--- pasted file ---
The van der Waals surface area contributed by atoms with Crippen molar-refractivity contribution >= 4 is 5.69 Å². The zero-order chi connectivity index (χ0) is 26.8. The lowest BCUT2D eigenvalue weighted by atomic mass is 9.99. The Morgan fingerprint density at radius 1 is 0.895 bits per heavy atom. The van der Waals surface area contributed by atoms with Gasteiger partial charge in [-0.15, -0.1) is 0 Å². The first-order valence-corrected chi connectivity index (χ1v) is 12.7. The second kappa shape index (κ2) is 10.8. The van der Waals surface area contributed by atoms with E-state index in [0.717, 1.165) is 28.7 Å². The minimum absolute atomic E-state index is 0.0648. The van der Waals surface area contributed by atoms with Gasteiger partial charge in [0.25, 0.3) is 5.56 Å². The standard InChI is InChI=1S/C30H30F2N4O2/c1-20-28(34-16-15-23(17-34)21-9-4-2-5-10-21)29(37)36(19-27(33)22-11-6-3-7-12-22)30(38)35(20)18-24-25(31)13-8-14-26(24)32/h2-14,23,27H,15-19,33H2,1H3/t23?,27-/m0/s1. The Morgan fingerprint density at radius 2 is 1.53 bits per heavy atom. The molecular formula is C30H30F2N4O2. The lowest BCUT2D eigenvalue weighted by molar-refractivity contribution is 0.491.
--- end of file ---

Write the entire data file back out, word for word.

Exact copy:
The van der Waals surface area contributed by atoms with Crippen molar-refractivity contribution >= 4 is 5.69 Å². The zero-order chi connectivity index (χ0) is 26.8. The lowest BCUT2D eigenvalue weighted by atomic mass is 9.99. The Morgan fingerprint density at radius 1 is 0.895 bits per heavy atom. The van der Waals surface area contributed by atoms with Gasteiger partial charge in [-0.15, -0.1) is 0 Å². The first-order valence-corrected chi connectivity index (χ1v) is 12.7. The second kappa shape index (κ2) is 10.8. The van der Waals surface area contributed by atoms with E-state index in [0.717, 1.165) is 28.7 Å². The minimum absolute atomic E-state index is 0.0648. The van der Waals surface area contributed by atoms with Gasteiger partial charge in [0.25, 0.3) is 5.56 Å². The standard InChI is InChI=1S/C30H30F2N4O2/c1-20-28(34-16-15-23(17-34)21-9-4-2-5-10-21)29(37)36(19-27(33)22-11-6-3-7-12-22)30(38)35(20)18-24-25(31)13-8-14-26(24)32/h2-14,23,27H,15-19,33H2,1H3/t23?,27-/m0/s1. The Morgan fingerprint density at radius 2 is 1.53 bits per heavy atom. The molecular formula is C30H30F2N4O2. The lowest BCUT2D eigenvalue weighted by molar-refractivity contribution is 0.491.